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Introduction to the Field

Introduction

Definition
The study of how people behave in Organizations.
Organizing
Definition
The division and coordination of labor for goal accomplishment.
Division of Labour
Nature of Work - Labor & Managerial
Specialization - Horizontal & Vertical
Work Design
Coordination of Labour
Mutual Adjustment
Direct Supervision
Standardization of Output
Standardiztion of Skills
Standardization of Process
Goals
Objectives which bind a group of people together.
The Short and Glorious History of Organizational Behaviour The Industrial Revolution
Social Darwinism & The Protestant Work Ethic
Scientific Management - The One Best Way
Human Relations
The Administrative Era
The Quantitative School
Systems Theory

Individuals

Personality
Reactions
Emotions
Actions
Patterned Thought
Conscious Thought
Perception
Observation |
          +        |   --->  Conclusion
Assumption |
Values
Definition
Socialization
Definition
Learning
Theory
Classical
Stimulous -> Response
Operant
Response -> Stimulous
Social Learning Theory
                    Cognition

                /                     \

Environment      --      Behavior
(Stimulous)                (Response)
Principles
Arousal or Motivation
Create an Association
Reinforcement
Apply Positive (Reinforcement)
Apply Negative (Punishment)
Withhold Positive (Extinction)
Withhold Negative (Negative Reinforcement)
Motivation
Definition
Decision Making
Classical
Perfect Knowledge
Optimizing
Administrative
Bounded Rationality
Satisficing
Stress
Definition
Career Development
Definition

Groups

Definition
Two or more people who:
a) have a common Objective
b) interCT frequently face to face
c) see themselves as a group
d) see themselves as different from other groups.
Stages of Group Development
Forming
Getting to know each other
Storming
Sorting out the pecking order
Norming
Emergence of behavior standards
Performing
accomplishing meaningful task work
Separating
disolution of the group
Group Structure
1. Norms
agreed upon standards of behaviour that emerge as a result of member interaction.
Primary function is to provide regularity and predictability to behaviour.
2. Roles
Definition
a position with a set of expected behaviours.
Assigned
formally prescribed by the organization.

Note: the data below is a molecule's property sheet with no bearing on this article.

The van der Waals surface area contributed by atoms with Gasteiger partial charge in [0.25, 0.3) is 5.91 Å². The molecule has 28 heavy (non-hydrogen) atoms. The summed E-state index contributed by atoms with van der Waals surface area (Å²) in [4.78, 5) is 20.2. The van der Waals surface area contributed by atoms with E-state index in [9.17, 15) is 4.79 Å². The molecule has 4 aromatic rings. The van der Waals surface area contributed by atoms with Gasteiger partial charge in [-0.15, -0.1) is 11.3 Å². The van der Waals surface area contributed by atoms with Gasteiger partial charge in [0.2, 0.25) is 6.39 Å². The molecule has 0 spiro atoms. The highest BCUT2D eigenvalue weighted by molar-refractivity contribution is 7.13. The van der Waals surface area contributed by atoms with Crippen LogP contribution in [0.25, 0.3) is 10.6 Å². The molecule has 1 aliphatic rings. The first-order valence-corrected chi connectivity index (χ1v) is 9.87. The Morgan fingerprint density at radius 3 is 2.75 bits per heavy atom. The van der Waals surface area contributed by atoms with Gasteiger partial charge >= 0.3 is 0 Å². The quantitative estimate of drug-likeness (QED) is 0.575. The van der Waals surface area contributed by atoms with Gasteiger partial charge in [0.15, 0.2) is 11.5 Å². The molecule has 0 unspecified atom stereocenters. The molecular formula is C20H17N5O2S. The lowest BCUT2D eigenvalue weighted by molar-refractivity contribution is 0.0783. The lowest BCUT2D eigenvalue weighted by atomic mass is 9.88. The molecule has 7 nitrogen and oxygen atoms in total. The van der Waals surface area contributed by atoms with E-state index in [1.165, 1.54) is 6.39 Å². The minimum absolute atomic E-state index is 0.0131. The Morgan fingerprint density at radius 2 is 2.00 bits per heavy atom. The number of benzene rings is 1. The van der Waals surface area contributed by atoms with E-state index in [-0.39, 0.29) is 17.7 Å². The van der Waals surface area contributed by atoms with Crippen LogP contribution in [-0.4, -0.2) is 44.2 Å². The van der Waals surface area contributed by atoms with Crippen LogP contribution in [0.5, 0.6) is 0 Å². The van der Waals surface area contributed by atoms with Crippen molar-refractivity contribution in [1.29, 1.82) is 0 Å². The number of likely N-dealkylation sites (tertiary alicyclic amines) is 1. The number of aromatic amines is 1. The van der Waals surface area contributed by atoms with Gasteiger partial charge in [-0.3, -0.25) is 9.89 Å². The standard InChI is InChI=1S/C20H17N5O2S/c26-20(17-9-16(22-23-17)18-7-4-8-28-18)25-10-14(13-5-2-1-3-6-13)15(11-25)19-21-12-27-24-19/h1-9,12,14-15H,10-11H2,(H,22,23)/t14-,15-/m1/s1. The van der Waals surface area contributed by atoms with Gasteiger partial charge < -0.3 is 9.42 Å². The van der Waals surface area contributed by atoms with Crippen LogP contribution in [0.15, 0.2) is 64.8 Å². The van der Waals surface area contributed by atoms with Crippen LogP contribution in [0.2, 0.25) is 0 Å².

Emergent
develop from the needs of the situation
Task Roles
doing the job
Relations Roles
group maintenance roles
Self Oriented Roles
meeting ones own needs
3. Size
Number of people in the group
3-20 people
ideally 5
Factors affected by size:
a. Social Interaction
b. Member Participation
c. Member Identification (Success)
d. Leader Demands and Direction
e. Domination by Group Members
f. Formalization: rules & procedures
4. Status
Definition
rank, social position or prestige given a group member. a. Achieved Status
accomplishment b. Ascribed Status
inherited social or organizational position Consequences
a) Reinforces authority hierarchy
b) Communication
c) Member aspirations
d) Self Image
e) Negative
Group Processes
1. Conformity
Definition
reasons for conforming to the group norms. Process
a) Compliance
conform due to real or imagined pressure.
b) Identification
conform due to respect or admiration for another.
c) Internalization
conform due to beliefs and values.
Questions
Which is most common?
Which is most desirable?
2. Socialization
Definition
the process whereby people learn the norms of the group necessary to function effectively in the group.
Types
Normal
Occurs as we join an organization - orientation
Forced
commonly called Brainwashing
3. Cohesion
Definition
members desire to remain in or commitment to the group.
Consequences
a) More participation
b) More conformity
c) More success
d) Feeling of oneness
Questions
A Chain is only as strong as it's weakest link
Prove yourself in order to get in Rites of Passage
Decision Making
1. Types of Decisions
1. Programmed
decisions made according to established principles and policies. 2. Nonprogrammed
decisions needed for new or unusual situations.
2. Problem Solving
1. Traditional
a. Identify/define the problem
considered most important step, get this wrong and nothing else matters. b. Identify alternatives
brainstorm for solutions to the problem. c. Evaluate alternatives
weigh pros and cons of each alternative. d. Select best alternative
based on the evaluation select the best alternative. e. Implement the choice
implement the selected alternative.
2. Alternate
a. Precisely state the problem
considered most important step, get this wrong and nothing else matters. b. Identify necessary conditions for solution of the problem
what conditions have to be satisfied for the problem to be solved. c. Brainstorm for solutions
brainstorm for possible solutions. d. Does the proposed solution meet the conditions stated in b above?
evaluate the proposed solution against the conditions for the solution of the problem - will this proposal solve the problem? e. Can any solutions be combined to meet the conditions in b above
after a couple proposals have been made, consider if some of them can be combined to reach a solution. f. Repeat steps c, d & e until a solution is found.
repeat the process is until a solution is found.
3. Decision Making Models
a. Rational-Economic Model
Assumptions
perfect knowledge
optimizing
b. Administrative Model
Assumptions
imperfect knowledge
satisficing
Competition

Organizations

Reward systems
What gets rewarded, gets done!
Systems
Values
Culture
Power
Conflict
Change
Leadership